The name Zoom is almost synonymous with handheld recorders. Their H4n and H2n models are so cheap and ubiquitous that people don’t think twice before buying one. Having had first-hand experience with both I can say they simply aren’t suitable for serious field recording. The recording quality is not that good for quiet ambiences as the preamps are best suited for medium to loud sources. The plastic cases don’t feel great, and some bits start to rattle after they’ve been used for a while. On top of that the H4n is also a notorious battery hog, so you have to lug around plenty of spare batteries. This is not to say they’re bad though. They’re just geared towards musicians, and trying to record sound effects with these will be a difficult task.

The Sony PCM 100 RecorderOn the other end of the spectrum there’s the Sony PCM devices. Their flagship model, the D100, is what I would heartily recommend. This piece of kit scores high on all criteria except price. The build quality is excellent, the preamps and mics are as good as you can get on a handheld device, it doesn’t feel cheap in the hand and it also offers 192k recording as already mentioned. One other welcome feature is the ability to record in S/N 100 mode, which theoretically gives 100dB of signal to noise ratio. The price however makes this piece of kit unaffordable for most sound recordists starting out.

If the D100 is not an option then its older brother the PCM D50 can still be bought used for about half the price. It doesn’t offer 192k recording but otherwise it does just as good a job as the D100. If this is still too expensive then there’s the PCM M10. This can be bought for about the price of a Zoom H4n and sounds much better. The only caveat here is that the M10 has a pair of omnidirectional mics on-board. Consequently you won’t get as good a stereo image since the capsules are so close to one another, but on the up side the handling and wind noise are significantly lower.

As is the case with all other devices in the list, the Sony ones have their limitations. I tried recording quiet forest ambiences during winter and while the recordings aren’t half bad, they don’t stand up to a similar recording I’ve done with my Sound Devices 633 and a pair of Sennheiser MKH 8040s.
Apart from Sony and Zoom devices there’s a few other brands that might be of note. Korg, Tascam, Olympus and Roland all make their versions of a handheld recorder. I’ve had the chance to listen to recordings made with several of these devices last year on the Wildeye nature recording course last year, and the only one that sounded relatively good was the Olympus LS11. It is also worth mentioning the Marantz PMD devices, of which the 661 actually does a decent job. With a price closer to the Sony D100 though I’m not sure it’s worth getting though.
 

Short excerpt from a dawn chorus recording in the Pentland Hills – captured with the Sony D100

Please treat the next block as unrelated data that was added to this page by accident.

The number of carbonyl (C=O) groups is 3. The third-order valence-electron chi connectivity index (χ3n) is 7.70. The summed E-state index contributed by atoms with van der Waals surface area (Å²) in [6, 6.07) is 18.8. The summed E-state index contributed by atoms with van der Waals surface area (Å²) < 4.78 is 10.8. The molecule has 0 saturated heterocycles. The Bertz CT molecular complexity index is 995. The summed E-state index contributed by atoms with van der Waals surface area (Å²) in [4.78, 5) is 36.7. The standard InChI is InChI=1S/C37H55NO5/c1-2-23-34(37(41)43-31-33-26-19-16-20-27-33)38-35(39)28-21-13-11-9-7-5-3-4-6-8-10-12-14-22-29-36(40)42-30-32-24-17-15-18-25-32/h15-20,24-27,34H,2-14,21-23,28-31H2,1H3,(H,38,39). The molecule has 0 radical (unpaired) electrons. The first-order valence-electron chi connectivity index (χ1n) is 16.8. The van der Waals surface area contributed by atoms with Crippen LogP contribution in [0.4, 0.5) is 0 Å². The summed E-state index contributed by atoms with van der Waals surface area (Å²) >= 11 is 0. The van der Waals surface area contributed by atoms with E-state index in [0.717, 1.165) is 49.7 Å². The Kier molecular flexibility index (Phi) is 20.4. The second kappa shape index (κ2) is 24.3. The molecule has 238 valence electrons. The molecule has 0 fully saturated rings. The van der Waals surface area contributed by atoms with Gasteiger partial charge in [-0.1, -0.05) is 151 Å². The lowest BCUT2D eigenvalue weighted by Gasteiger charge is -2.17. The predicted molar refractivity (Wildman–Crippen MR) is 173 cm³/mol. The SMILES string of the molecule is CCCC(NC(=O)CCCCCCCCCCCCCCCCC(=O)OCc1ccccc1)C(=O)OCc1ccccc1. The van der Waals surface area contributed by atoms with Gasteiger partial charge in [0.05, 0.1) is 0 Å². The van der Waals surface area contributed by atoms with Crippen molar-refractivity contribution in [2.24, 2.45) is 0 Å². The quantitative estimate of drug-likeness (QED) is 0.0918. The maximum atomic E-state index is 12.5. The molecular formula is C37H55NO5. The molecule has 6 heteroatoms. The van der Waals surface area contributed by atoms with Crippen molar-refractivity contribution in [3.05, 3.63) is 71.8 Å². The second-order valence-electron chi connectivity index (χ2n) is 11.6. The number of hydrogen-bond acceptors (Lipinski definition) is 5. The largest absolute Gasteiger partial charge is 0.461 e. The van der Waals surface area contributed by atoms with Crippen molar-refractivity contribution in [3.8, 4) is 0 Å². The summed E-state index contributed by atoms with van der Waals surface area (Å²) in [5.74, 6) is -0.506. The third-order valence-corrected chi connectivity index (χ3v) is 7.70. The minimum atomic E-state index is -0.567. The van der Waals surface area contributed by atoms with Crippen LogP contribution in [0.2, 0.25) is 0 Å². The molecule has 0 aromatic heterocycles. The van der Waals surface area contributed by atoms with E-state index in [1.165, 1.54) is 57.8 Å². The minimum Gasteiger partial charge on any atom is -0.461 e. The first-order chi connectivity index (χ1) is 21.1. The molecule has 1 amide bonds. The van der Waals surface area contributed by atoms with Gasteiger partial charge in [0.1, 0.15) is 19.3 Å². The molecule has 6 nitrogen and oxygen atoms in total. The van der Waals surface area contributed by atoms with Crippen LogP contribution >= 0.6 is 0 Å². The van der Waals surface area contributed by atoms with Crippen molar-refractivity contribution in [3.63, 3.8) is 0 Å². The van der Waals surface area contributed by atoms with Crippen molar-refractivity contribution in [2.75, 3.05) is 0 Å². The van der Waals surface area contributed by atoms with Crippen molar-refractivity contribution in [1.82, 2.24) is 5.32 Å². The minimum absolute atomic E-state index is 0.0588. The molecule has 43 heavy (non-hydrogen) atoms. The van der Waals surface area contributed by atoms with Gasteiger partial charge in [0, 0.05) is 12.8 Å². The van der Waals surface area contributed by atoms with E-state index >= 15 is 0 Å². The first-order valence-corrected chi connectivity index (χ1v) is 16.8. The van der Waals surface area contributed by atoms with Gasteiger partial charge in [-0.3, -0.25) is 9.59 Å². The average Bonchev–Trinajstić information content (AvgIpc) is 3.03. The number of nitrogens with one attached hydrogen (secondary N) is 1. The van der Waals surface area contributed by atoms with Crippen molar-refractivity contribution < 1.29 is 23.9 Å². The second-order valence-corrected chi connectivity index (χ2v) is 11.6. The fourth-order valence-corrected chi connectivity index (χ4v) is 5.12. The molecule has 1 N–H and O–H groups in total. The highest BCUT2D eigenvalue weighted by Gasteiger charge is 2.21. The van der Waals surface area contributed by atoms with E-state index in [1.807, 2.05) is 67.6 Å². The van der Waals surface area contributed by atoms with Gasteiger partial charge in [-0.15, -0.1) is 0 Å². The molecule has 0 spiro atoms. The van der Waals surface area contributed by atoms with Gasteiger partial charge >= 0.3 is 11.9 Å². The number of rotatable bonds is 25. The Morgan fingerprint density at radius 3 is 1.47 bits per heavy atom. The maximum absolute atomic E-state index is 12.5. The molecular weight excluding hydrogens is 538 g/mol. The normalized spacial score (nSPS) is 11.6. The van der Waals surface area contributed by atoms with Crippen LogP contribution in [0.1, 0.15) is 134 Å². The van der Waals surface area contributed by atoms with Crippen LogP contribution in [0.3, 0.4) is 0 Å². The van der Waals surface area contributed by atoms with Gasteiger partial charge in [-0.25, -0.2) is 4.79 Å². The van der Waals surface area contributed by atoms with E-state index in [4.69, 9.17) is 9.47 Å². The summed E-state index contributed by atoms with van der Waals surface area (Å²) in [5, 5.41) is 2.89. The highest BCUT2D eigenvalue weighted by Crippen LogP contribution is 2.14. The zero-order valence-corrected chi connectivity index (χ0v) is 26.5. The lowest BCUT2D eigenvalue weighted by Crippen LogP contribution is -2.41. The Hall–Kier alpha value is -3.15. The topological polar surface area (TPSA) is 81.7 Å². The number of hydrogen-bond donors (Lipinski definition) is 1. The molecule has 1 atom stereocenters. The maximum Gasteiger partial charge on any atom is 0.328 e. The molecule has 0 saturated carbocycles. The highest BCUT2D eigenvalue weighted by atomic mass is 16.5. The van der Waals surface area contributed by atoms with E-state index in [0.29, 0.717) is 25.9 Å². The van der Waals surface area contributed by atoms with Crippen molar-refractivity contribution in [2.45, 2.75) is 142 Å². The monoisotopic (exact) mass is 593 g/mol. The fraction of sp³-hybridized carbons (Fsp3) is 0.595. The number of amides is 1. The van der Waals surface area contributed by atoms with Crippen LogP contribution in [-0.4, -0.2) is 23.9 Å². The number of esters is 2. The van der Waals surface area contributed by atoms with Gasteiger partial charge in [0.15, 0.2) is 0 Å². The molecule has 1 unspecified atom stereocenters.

Conclusions

The clear winner for me is the Sony PCM D100. I first heard about it in Frank Bry’s libraries, and I got one as soon as it became available in the UK. It is a pleasure to use, it worked well in a variety of temperatures and climates and it simply sounds amazing. If however price is an issue I would recommend getting a used D50 or the M10 from Sony.

Having said all that, the best recorder is the one you have access to. It’s easy to waste time doing research and lusting over gear, but only first-hand experience with a device will tell if it’s right for you or not. If you can borrow or hire any one of these devices before buying then go for it, and settle on one that you think works best for you. In the end it’s your recordings that matter.

 

Please share this:


 

A big thanks to George Vlad for writing this comprehensive guide to finding the right handheld recorder!
 
What’s your favorite recorder? Share your thoughts in the comments below:

About George Vlad

George Vlad is a passionate sound designer, recordist and composer. He works as a game audio professional and also runs game-sounds.com. He’s fascinated by sounds that aren’t readily accessible and goes to great lengths in order to capture and reproduce them.



 
 
THE WORLD’S EASIEST WAY TO GET INDEPENDENT SOUND EFFECTS:
 
A Sound Effect gives you easy access to an absolutely huge sound effects catalog from a myriad of independent sound creators, all covered by one license agreement - a few highlights:

  • Bundles Mattia Cellotto – Complete Bundle Play Track 11100+ sounds included $1,068

    Mattia Cellotto’s extraordinary sound libraries are some of the most popular releases in independent sound effects – and here’s your chance to get them all at a nice discount. Here’s what’s you get:

    NEW: CATACLYSM is a collection more than 1400 sounds in 400+ files of recorded, synthesized and designed sounds created to support important destructive moments and add a stronger sense of extreme consequence to any sound.

    ANIMAL HYPERREALISM VOL I is a library containing themed animal vocalisations & sounds, from real to designed creatures totaling more than 1300 individual sounds in 290 files.

    ANIMAL HYPERREALISM VOL II is a library containing themed animal sounds & vocalisations, from real to designed creatures totaling more than 2000 individual sounds in 283 files.